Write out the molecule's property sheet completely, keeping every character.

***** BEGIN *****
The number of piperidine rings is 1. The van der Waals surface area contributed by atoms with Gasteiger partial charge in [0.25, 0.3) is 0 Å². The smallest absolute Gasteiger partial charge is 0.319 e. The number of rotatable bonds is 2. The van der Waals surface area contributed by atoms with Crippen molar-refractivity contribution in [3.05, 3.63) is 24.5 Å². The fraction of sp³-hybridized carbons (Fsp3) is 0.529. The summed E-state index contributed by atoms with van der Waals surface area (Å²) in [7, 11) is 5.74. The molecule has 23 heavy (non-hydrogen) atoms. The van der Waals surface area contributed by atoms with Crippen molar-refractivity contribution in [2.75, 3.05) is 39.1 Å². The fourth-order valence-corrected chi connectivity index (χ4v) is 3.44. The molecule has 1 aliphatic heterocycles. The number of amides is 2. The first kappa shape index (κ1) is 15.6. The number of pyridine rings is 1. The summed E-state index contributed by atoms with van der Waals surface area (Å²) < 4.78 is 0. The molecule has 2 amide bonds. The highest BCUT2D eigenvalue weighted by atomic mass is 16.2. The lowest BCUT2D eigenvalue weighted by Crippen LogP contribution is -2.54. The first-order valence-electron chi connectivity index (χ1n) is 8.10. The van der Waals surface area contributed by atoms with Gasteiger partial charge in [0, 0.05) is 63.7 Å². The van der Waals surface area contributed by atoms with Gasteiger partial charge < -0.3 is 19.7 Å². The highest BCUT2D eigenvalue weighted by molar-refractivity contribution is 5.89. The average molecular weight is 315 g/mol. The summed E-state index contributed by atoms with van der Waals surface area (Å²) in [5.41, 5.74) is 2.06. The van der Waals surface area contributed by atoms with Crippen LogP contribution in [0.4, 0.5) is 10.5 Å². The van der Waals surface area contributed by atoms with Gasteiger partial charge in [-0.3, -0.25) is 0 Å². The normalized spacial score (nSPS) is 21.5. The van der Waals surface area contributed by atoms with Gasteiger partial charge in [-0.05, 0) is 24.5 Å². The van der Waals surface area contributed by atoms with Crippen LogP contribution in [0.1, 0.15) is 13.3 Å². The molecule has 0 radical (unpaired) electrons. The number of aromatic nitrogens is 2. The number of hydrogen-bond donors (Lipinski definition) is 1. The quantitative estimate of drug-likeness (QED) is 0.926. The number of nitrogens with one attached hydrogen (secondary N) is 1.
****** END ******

The number of piperidine rings is 1. The van der Waals surface area contributed by atoms with Gasteiger partial charge in [0.25, 0.3) is 0 Å². The smallest absolute Gasteiger partial charge is 0.319 e. The number of rotatable bonds is 2. The van der Waals surface area contributed by atoms with Crippen molar-refractivity contribution in [3.05, 3.63) is 24.5 Å². The fraction of sp³-hybridized carbons (Fsp3) is 0.529. The summed E-state index contributed by atoms with van der Waals surface area (Å²) in [7, 11) is 5.74. The molecule has 23 heavy (non-hydrogen) atoms. The van der Waals surface area contributed by atoms with Crippen molar-refractivity contribution in [2.75, 3.05) is 39.1 Å². The fourth-order valence-corrected chi connectivity index (χ4v) is 3.44. The molecule has 1 aliphatic heterocycles. The number of amides is 2. The first kappa shape index (κ1) is 15.6. The number of pyridine rings is 1. The summed E-state index contributed by atoms with van der Waals surface area (Å²) < 4.78 is 0. The molecule has 2 amide bonds. The highest BCUT2D eigenvalue weighted by atomic mass is 16.2. The lowest BCUT2D eigenvalue weighted by Crippen LogP contribution is -2.54. The first-order valence-electron chi connectivity index (χ1n) is 8.10. The van der Waals surface area contributed by atoms with Gasteiger partial charge in [0, 0.05) is 63.7 Å². The van der Waals surface area contributed by atoms with Gasteiger partial charge < -0.3 is 19.7 Å². The highest BCUT2D eigenvalue weighted by molar-refractivity contribution is 5.89. The average molecular weight is 315 g/mol. The summed E-state index contributed by atoms with van der Waals surface area (Å²) in [5.41, 5.74) is 2.06. The van der Waals surface area contributed by atoms with Crippen LogP contribution in [0.4, 0.5) is 10.5 Å². The van der Waals surface area contributed by atoms with Gasteiger partial charge in [-0.3, -0.25) is 0 Å². The normalized spacial score (nSPS) is 21.5. The van der Waals surface area contributed by atoms with Gasteiger partial charge in [-0.05, 0) is 24.5 Å². The van der Waals surface area contributed by atoms with Crippen LogP contribution in [0.1, 0.15) is 13.3 Å². The molecule has 0 radical (unpaired) electrons. The number of aromatic nitrogens is 2. The number of hydrogen-bond donors (Lipinski definition) is 1. The quantitative estimate of drug-likeness (QED) is 0.926. The number of nitrogens with one attached hydrogen (secondary N) is 1.